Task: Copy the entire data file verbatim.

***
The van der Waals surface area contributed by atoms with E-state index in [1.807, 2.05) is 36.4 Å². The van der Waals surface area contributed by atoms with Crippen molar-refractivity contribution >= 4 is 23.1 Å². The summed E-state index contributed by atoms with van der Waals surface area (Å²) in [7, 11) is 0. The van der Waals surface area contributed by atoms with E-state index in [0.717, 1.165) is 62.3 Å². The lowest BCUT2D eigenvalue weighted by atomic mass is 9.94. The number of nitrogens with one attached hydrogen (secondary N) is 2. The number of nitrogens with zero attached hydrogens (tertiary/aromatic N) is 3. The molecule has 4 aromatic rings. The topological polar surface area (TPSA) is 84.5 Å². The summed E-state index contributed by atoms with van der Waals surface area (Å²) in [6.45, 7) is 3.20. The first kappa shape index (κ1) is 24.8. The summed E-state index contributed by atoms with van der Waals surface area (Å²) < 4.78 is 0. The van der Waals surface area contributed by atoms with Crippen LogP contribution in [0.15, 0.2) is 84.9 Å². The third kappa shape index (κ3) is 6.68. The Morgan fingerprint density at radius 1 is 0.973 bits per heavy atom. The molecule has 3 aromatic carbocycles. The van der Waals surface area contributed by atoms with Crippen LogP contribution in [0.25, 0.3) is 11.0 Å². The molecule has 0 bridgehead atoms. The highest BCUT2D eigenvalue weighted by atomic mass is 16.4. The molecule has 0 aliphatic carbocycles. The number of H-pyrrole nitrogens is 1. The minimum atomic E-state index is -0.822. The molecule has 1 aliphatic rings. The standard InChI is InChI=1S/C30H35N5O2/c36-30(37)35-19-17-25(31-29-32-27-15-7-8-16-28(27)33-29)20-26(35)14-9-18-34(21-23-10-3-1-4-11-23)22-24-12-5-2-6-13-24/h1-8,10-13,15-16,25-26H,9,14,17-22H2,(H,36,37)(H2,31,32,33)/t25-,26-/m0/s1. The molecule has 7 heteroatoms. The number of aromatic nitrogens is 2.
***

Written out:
The van der Waals surface area contributed by atoms with E-state index in [1.807, 2.05) is 36.4 Å². The van der Waals surface area contributed by atoms with Crippen molar-refractivity contribution >= 4 is 23.1 Å². The summed E-state index contributed by atoms with van der Waals surface area (Å²) in [7, 11) is 0. The van der Waals surface area contributed by atoms with E-state index in [0.717, 1.165) is 62.3 Å². The lowest BCUT2D eigenvalue weighted by atomic mass is 9.94. The number of nitrogens with one attached hydrogen (secondary N) is 2. The number of nitrogens with zero attached hydrogens (tertiary/aromatic N) is 3. The molecule has 4 aromatic rings. The topological polar surface area (TPSA) is 84.5 Å². The summed E-state index contributed by atoms with van der Waals surface area (Å²) in [6.45, 7) is 3.20. The first kappa shape index (κ1) is 24.8. The summed E-state index contributed by atoms with van der Waals surface area (Å²) < 4.78 is 0. The van der Waals surface area contributed by atoms with Crippen LogP contribution in [0.15, 0.2) is 84.9 Å². The third kappa shape index (κ3) is 6.68. The Morgan fingerprint density at radius 1 is 0.973 bits per heavy atom. The molecule has 3 aromatic carbocycles. The van der Waals surface area contributed by atoms with Crippen LogP contribution in [0.25, 0.3) is 11.0 Å². The molecule has 0 bridgehead atoms. The highest BCUT2D eigenvalue weighted by atomic mass is 16.4. The molecule has 0 aliphatic carbocycles. The number of H-pyrrole nitrogens is 1. The minimum atomic E-state index is -0.822. The molecule has 1 aliphatic rings. The standard InChI is InChI=1S/C30H35N5O2/c36-30(37)35-19-17-25(31-29-32-27-15-7-8-16-28(27)33-29)20-26(35)14-9-18-34(21-23-10-3-1-4-11-23)22-24-12-5-2-6-13-24/h1-8,10-13,15-16,25-26H,9,14,17-22H2,(H,36,37)(H2,31,32,33)/t25-,26-/m0/s1. The molecule has 7 heteroatoms. The number of aromatic nitrogens is 2.